Health commissioner addresses COVID-19 vaccine hesitancy in Tennessee
JACKSON, Tenn. — State health leaders gave an update on the continued fight against COVID-19.
On Tuesday, Tennessee Department of Health Commissioner Dr. Lisa Piercey discussed the many people who are hesitant to take the vaccine throughout the state.
“The hesitancy that we are experiencing here is not unique to Tennessee, and it’s not unique to rural communities. It is a bit worse in Tennessee. It is a bit worse in our rural areas, but it is something the entire nation is experiencing,” Piercey said.
Piercey also discussed what the Department of Health is working on to encourage more people to get the vaccine.
“You will start to see some of our digital media come out next week on May 1, and then, middle of May, you’ll see more traditional media,” Piercey said.
After a study was conducted, Piercey says the primary cause of vaccine hesitancy by some is the belief that the vaccine was made too quickly.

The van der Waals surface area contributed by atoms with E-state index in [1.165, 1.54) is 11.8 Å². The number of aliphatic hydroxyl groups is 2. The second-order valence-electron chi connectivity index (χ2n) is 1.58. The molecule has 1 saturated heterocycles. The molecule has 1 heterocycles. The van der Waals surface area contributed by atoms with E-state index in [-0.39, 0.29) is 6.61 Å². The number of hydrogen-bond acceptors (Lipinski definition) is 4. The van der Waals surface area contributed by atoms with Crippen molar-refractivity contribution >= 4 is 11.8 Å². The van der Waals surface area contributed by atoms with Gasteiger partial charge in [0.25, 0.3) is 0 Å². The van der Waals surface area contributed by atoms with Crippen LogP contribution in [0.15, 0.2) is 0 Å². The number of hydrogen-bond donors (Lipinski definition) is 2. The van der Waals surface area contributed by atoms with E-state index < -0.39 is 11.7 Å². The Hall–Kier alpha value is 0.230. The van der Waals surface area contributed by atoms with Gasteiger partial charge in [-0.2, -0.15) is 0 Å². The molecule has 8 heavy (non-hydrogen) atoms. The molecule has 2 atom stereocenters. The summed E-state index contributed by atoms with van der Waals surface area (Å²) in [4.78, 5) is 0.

“There were no shortcuts in the actual clinical trial. They were done just like any other at the same scale, with all of the same checks and balances, so you can be assured at the safety of those vaccines,” Piercey said.
She also said there was a concern from some who are afraid of dying from the vaccine.
“There are exceedingly higher chances that you will contract COVID and die from it than the vaccine itself,” Piercey said.
In regards to Gov. Bill Lee calling for the removal of mask requirements, Piercey says wearing one is a personal choice.
“People can still wear a mask if they feel uncomfortable, or if a private entity wants to have an organizational policy, they can still do that,” she said.
Piercey says the risk of death from COVID-19 among younger individuals is low, but not impossible.
She says it is still important for them to be vaccinated as well.